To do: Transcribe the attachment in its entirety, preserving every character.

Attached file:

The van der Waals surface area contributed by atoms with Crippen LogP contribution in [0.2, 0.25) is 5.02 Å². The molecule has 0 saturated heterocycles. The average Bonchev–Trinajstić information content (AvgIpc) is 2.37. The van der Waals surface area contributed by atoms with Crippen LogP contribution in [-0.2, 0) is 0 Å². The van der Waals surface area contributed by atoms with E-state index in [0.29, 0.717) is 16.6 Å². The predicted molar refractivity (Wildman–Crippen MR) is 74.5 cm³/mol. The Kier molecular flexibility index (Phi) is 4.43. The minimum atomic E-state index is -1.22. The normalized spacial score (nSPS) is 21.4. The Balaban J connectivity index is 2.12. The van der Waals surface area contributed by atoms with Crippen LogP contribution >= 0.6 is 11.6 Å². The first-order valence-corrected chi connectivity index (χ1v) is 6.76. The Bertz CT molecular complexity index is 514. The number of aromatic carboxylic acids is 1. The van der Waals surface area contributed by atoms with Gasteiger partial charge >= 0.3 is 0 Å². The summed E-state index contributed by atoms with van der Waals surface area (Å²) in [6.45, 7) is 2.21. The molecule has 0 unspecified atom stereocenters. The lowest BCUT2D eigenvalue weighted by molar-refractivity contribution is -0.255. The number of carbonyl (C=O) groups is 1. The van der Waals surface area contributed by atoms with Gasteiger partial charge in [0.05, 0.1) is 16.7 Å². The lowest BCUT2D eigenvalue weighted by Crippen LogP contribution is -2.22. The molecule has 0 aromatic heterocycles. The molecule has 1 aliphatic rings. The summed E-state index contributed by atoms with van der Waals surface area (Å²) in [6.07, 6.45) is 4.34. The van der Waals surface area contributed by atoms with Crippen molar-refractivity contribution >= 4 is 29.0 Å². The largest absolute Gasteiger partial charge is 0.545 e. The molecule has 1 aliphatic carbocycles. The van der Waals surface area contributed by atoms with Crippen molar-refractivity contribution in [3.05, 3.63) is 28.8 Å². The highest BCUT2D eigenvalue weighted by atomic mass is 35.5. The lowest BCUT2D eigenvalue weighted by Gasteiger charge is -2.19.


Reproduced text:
The van der Waals surface area contributed by atoms with Crippen LogP contribution in [0.2, 0.25) is 5.02 Å². The molecule has 0 saturated heterocycles. The average Bonchev–Trinajstić information content (AvgIpc) is 2.37. The van der Waals surface area contributed by atoms with Crippen LogP contribution in [-0.2, 0) is 0 Å². The van der Waals surface area contributed by atoms with E-state index in [0.29, 0.717) is 16.6 Å². The predicted molar refractivity (Wildman–Crippen MR) is 74.5 cm³/mol. The Kier molecular flexibility index (Phi) is 4.43. The minimum atomic E-state index is -1.22. The normalized spacial score (nSPS) is 21.4. The Balaban J connectivity index is 2.12. The van der Waals surface area contributed by atoms with Crippen LogP contribution >= 0.6 is 11.6 Å². The first-order valence-corrected chi connectivity index (χ1v) is 6.76. The Bertz CT molecular complexity index is 514. The number of aromatic carboxylic acids is 1. The van der Waals surface area contributed by atoms with Gasteiger partial charge >= 0.3 is 0 Å². The summed E-state index contributed by atoms with van der Waals surface area (Å²) in [6.45, 7) is 2.21. The molecule has 0 unspecified atom stereocenters. The lowest BCUT2D eigenvalue weighted by molar-refractivity contribution is -0.255. The number of carbonyl (C=O) groups is 1. The van der Waals surface area contributed by atoms with Gasteiger partial charge in [0.05, 0.1) is 16.7 Å². The lowest BCUT2D eigenvalue weighted by Crippen LogP contribution is -2.22. The molecule has 0 aromatic heterocycles. The molecule has 1 aliphatic rings. The summed E-state index contributed by atoms with van der Waals surface area (Å²) in [6.07, 6.45) is 4.34. The van der Waals surface area contributed by atoms with Crippen molar-refractivity contribution >= 4 is 29.0 Å². The largest absolute Gasteiger partial charge is 0.545 e. The molecule has 1 aliphatic carbocycles. The van der Waals surface area contributed by atoms with Crippen molar-refractivity contribution in [3.05, 3.63) is 28.8 Å². The highest BCUT2D eigenvalue weighted by atomic mass is 35.5. The lowest BCUT2D eigenvalue weighted by Gasteiger charge is -2.19.